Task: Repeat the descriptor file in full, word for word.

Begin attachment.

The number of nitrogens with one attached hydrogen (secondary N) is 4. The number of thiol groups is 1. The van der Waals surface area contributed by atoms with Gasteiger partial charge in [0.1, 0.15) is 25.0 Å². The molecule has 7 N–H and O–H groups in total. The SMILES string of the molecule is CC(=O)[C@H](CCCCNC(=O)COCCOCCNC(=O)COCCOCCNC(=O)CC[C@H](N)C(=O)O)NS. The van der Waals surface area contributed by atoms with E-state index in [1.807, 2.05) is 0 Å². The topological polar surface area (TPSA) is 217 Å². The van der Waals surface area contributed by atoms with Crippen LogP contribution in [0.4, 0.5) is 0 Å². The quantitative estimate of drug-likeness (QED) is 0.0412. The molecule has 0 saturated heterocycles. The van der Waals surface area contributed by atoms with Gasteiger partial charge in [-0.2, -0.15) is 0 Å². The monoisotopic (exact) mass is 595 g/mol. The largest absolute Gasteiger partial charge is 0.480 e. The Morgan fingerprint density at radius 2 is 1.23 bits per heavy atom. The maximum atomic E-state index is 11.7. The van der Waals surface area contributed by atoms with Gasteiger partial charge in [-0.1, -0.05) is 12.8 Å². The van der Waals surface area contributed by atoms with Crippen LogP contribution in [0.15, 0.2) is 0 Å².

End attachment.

The number of nitrogens with one attached hydrogen (secondary N) is 4. The number of thiol groups is 1. The van der Waals surface area contributed by atoms with Gasteiger partial charge in [0.1, 0.15) is 25.0 Å². The molecule has 7 N–H and O–H groups in total. The SMILES string of the molecule is CC(=O)[C@H](CCCCNC(=O)COCCOCCNC(=O)COCCOCCNC(=O)CC[C@H](N)C(=O)O)NS. The van der Waals surface area contributed by atoms with E-state index in [1.807, 2.05) is 0 Å². The topological polar surface area (TPSA) is 217 Å². The van der Waals surface area contributed by atoms with Crippen LogP contribution in [0.4, 0.5) is 0 Å². The quantitative estimate of drug-likeness (QED) is 0.0412. The molecule has 0 saturated heterocycles. The van der Waals surface area contributed by atoms with Gasteiger partial charge in [-0.2, -0.15) is 0 Å². The monoisotopic (exact) mass is 595 g/mol. The largest absolute Gasteiger partial charge is 0.480 e. The Morgan fingerprint density at radius 2 is 1.23 bits per heavy atom. The maximum atomic E-state index is 11.7. The van der Waals surface area contributed by atoms with Gasteiger partial charge in [-0.1, -0.05) is 12.8 Å². The van der Waals surface area contributed by atoms with Crippen LogP contribution in [0.15, 0.2) is 0 Å².